Skip to Content

NLRB Tackles Social Media Policies and a Firing Related to a Facebook Posting

This article addresses two recent National Labor Relations Board decisions. The first found the electronic posting rules of Costco Wholesale Corp. overly broad. The second found a “courtesy rule” of car dealership Karl Knauz Motors Inc. overly broad, but upheld the car dealership’s firing of an employee regarding his Facebook posting. These decisions follow the May 30, 2012 report from the NLRB’s acting general counsel that criticized employer social computing policies and signaled that the NLRB will follow the report in future rulings. 

Employers should note that, regardless of whether a workplace is unionized, acting against employees who violate social media or other business communication policies could have National Labor Relations Act implications and offer otherwise unprotected employees relief.  Employers should review their policies to ensure they are not overbroad and neither explicitly restrict Section 7 rights, nor potentially chill them. 

Page 22 of the acting general counsel’s May 30, 2012 memo (the “Memo”) provided an example policy considered valid under the NLRA. Employers should review it and compare it to their social media policies.  Policies should specifically address information employers are genuinely trying to protect, such as trade secrets or patient data.  However, these recent decisions  do not address whether a savings or disclaimer clause that attempts to limit a policy’s application to Section 7 rights would be sufficient to cure an otherwise unlawfully broad policy. The Memo rejected this position, but the Board’s decision left unanswered whether the NLRB will adapt a “savings clause” argument in future cases.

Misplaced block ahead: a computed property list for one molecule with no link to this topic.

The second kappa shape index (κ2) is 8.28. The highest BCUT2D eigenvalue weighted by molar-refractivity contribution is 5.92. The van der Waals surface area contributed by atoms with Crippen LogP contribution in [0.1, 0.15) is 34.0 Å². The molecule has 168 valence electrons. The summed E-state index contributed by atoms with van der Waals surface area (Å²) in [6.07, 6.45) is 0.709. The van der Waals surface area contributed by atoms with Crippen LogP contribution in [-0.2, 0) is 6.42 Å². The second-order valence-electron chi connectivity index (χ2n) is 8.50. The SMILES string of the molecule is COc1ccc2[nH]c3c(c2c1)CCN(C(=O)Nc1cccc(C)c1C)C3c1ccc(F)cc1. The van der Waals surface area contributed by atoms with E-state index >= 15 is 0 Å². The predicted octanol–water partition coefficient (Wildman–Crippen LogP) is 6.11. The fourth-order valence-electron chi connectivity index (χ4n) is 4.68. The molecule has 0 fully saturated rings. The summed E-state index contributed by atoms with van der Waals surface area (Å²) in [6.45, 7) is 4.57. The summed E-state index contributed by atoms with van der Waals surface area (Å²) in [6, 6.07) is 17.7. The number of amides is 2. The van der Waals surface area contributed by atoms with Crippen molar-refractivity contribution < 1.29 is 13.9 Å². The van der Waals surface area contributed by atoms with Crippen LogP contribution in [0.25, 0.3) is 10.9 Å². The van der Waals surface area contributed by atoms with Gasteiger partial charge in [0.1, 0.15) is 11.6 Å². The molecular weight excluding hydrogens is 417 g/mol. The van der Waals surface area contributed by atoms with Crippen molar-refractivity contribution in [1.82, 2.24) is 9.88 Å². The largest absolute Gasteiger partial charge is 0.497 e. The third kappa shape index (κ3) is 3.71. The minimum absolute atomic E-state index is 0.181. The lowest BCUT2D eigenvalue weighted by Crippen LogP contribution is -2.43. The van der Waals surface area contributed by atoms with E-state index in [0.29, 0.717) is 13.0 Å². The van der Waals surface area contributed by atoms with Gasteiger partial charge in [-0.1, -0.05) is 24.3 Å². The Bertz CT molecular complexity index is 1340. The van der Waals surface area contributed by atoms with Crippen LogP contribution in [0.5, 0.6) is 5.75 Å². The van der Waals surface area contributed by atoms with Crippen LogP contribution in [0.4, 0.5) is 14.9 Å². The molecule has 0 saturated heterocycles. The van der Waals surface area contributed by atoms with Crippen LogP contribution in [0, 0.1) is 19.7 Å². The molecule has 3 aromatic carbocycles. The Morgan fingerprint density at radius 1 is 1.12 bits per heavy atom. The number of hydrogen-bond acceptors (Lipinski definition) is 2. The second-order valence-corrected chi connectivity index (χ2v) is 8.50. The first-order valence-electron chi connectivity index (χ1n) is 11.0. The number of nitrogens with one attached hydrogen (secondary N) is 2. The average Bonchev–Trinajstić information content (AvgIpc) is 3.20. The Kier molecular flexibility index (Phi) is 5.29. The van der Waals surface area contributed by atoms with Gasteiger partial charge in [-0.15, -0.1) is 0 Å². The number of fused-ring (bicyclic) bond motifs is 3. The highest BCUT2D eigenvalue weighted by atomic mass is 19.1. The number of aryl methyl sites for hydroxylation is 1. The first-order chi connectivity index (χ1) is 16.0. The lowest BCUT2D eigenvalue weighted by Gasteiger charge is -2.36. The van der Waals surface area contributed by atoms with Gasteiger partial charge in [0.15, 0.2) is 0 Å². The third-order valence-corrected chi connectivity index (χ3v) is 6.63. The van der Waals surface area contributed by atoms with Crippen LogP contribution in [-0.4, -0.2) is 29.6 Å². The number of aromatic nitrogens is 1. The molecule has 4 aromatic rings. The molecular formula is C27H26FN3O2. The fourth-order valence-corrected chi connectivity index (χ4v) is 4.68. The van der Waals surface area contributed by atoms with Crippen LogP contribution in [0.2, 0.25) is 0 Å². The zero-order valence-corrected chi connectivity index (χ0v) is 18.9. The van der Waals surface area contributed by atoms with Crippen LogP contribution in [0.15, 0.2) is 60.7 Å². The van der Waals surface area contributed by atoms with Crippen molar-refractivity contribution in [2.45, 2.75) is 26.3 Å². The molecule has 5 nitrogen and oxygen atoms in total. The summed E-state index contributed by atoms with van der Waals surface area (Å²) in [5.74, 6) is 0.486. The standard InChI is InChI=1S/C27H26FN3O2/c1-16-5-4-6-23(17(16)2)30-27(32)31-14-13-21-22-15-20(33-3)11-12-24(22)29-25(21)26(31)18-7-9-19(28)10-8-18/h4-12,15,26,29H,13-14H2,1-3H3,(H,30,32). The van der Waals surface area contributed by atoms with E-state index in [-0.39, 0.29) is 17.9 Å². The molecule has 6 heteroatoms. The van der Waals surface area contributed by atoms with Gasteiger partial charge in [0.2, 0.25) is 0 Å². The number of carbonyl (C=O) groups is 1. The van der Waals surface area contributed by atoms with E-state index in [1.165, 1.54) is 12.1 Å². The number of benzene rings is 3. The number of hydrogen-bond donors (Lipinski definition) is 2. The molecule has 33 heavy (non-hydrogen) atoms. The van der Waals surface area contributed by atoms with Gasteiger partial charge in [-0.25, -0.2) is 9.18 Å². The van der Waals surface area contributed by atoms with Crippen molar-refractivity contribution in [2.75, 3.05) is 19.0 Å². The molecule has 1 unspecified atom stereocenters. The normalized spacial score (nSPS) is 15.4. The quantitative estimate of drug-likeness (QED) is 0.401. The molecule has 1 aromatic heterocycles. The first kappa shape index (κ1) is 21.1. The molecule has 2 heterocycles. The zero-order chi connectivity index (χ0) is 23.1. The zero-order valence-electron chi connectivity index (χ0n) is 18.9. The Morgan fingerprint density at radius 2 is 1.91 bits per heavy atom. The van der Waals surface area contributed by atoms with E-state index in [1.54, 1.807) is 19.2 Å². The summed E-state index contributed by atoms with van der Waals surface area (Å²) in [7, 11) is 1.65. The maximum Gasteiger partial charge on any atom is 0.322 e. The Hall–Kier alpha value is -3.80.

General NLRA Rights

Generally, an employer violates Section 8(a)(1) of the NLRA when it maintains a work rule that reasonably tends to chill employees in the exercise of Section 7 rights.  Section 7 of the NLRA protects employees, regardless of whether they are unionized, who engage in “protected concerted activity.”  This necessarily includes the right to discuss and criticize their employers with co-workers if engaged in collective bargaining or other “mutual aid or protection.”  In reviewing an employer’s workplace rules regulating social media and other forms of expression, the Board’s analysis begins with whether the rule explicitly restricts activities protected by Section 7.  If it does not explicitly restrict activity protected by Section 7, whether a policy violates the NLRA depends upon a showing of one of the following:  (1) employees would reasonably construe the language to prohibit Section 7 activity; (2) the rule was promulgated in response to union activity; or (3) the rule has been applied to restrict the exercise of Section 7 rights.

The Costco Policies

In Costco’s case, the NLRB reviewed several rules, including one that stated, “employees shall refrain from discussing private matters of members and other employees.  This includes such topics as, but not limited to, sick calls, leaves of absence, FMLA callouts, ADA accommodations, workers’ compensation injuries, personal health information, etc.”  The NLRB upheld the administrative law judge’s (ALJ) finding that the rule explicitly prohibits Section 7 activity because all of the “private matters” are terms and conditions of employment that would preclude employees from discussing these terms with anyone, including other employees or union representatives, so it is overbroad and unlawful.  The rule was also found ambiguous because it did not contain any language limiting its application to the protection of private information contained in the employer files that must be kept confidential.  The NLRB noted in particular that the Costco policy did not contain any modification or limitation on the application of the rule to non-protected activity. 

The Board also reviewed Costco’s “Electronic Communications and Technology Policy,” which included the following language:  “Sensitive information such as membership, payroll, confidential financial, credit card numbers, social security number or employee personal health information may not be shared, transmitted, stored for personal or public use without prior management approval.  Additionally, unauthorized removal of confidential material from Company premises is prohibited.”  Although the ALJ found that the portions of the policy prohibiting the dissemination of confidential financial information, credit card numbers, social security numbers or employee personal health were non-Section 7 items, the payroll portion of the policy was unlawful because it included discussion of wages and other terms and conditions of employment, and the Board agreed.